Monday, April 04, 2011, 12:00PM - 1:00PM
Meaningful projections of sea level rise – forecasts of sufficient accuracy that engineers and planners can design adaptations within acceptable cost limits – are ideally delivered as probability distribution functions, with the probability of occurrence of any given total sea level rise expressed as a distribution in which the most likely sea level rise (or most likely range of sea level rise) is identified as well as information on outliers or ‘worst-case’ scenarios. Sea level rise projections will thus ideally be delivered not as simple time series but as sequences of probability distribution functions defined for certain times in the future.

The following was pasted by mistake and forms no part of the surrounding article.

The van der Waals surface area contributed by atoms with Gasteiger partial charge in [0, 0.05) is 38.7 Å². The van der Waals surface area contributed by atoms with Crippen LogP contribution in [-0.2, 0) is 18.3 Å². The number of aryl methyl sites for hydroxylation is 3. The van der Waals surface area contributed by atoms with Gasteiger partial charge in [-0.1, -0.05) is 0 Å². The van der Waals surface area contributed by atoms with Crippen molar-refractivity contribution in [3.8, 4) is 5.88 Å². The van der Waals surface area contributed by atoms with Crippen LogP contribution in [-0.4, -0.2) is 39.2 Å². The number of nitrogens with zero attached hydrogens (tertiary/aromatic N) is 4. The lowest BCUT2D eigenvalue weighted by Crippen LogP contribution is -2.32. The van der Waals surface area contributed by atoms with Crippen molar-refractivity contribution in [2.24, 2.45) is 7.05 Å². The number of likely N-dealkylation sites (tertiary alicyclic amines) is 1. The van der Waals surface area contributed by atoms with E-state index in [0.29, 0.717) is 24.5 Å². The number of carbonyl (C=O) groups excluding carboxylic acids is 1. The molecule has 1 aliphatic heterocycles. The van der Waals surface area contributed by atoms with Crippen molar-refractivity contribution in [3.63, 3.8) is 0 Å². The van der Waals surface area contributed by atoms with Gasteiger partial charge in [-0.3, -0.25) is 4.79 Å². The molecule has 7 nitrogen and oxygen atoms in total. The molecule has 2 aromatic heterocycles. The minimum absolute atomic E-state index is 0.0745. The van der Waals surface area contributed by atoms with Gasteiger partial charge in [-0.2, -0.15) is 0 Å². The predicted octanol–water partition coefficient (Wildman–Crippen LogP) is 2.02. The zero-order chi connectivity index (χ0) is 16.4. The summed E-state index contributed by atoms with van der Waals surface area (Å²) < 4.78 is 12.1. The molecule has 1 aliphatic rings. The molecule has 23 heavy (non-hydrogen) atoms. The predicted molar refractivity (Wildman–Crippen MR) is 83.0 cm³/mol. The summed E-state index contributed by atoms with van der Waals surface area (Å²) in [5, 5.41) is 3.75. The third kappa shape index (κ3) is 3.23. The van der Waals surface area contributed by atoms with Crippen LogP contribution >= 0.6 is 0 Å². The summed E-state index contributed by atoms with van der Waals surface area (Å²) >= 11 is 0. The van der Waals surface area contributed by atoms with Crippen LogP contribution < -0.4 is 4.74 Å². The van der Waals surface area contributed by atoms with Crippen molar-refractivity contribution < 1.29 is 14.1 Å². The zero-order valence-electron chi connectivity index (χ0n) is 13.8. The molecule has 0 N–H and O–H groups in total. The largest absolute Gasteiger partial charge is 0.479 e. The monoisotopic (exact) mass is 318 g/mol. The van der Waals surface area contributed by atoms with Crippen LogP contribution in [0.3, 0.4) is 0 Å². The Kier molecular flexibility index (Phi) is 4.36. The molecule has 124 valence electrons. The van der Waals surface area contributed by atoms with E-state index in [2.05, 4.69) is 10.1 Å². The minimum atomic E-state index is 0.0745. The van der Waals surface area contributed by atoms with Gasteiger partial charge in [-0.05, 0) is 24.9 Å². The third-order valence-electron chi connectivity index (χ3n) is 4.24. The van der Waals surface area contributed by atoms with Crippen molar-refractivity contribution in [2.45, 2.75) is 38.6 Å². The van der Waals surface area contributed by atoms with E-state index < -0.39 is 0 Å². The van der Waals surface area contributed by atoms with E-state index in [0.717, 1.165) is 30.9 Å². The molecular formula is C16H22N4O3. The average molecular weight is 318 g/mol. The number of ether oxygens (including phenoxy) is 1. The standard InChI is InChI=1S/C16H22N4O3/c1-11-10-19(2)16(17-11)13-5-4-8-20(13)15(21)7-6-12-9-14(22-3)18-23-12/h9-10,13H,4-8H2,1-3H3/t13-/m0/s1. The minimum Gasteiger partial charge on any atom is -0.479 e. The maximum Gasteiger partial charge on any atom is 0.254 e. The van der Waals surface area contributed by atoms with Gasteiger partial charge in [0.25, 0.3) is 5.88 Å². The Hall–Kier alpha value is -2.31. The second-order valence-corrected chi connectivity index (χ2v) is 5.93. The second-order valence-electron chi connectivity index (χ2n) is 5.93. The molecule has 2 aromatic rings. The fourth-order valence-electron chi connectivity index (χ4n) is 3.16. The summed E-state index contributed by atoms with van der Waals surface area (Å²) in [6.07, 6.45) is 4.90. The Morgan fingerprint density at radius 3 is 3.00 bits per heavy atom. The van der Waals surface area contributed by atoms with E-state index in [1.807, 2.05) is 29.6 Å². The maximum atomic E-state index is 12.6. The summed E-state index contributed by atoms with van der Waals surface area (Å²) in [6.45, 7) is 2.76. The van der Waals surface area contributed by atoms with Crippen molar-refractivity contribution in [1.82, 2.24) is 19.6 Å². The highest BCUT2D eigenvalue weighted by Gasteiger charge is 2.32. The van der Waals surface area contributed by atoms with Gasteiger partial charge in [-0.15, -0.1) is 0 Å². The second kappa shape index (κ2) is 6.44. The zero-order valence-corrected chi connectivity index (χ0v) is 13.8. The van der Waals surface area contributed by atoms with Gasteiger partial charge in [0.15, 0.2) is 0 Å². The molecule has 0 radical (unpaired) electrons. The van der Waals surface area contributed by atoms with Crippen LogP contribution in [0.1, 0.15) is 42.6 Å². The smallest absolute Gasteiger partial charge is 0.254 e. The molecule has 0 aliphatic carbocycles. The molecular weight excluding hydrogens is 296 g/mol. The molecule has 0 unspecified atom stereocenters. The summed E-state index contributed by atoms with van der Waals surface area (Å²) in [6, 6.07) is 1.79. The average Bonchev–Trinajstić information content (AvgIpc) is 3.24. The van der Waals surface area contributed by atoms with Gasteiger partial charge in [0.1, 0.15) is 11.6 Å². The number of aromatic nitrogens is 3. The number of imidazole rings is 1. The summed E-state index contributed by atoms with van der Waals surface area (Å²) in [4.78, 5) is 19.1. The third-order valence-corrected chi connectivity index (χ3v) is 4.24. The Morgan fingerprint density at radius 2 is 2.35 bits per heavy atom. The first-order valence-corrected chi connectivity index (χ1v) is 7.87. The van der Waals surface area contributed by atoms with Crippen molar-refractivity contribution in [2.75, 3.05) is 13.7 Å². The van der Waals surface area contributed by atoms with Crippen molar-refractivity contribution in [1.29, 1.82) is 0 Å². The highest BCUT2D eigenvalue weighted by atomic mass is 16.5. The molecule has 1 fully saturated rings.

Observations of the components of present-day sea level rise are incomplete, and even today we cannot say exactly how rapidly sea level is rising or what the sources of sea level rise are. Our knowledge of the basic physics governing critical sea level rise processes, most notably the potential dynamic behavior of land-based ice, is also incomplete, and numerical models of glacier and ice sheet response to climate forcing have not progressed to the point where robust simulations of land ice contributions to sea level will be operational in the near future. One option for short-term projection is extrapolation using present-day loss rates and rates of change, with the principal emphasis on evaluating the growth of uncertainty during the extrapolation, and on generating distributions of uncertainty. I review the use of this technique in publications over the past 6 years, its potential as a primary tool for sea level forecasts in the near-term future, and the primary weaknesses of this approach.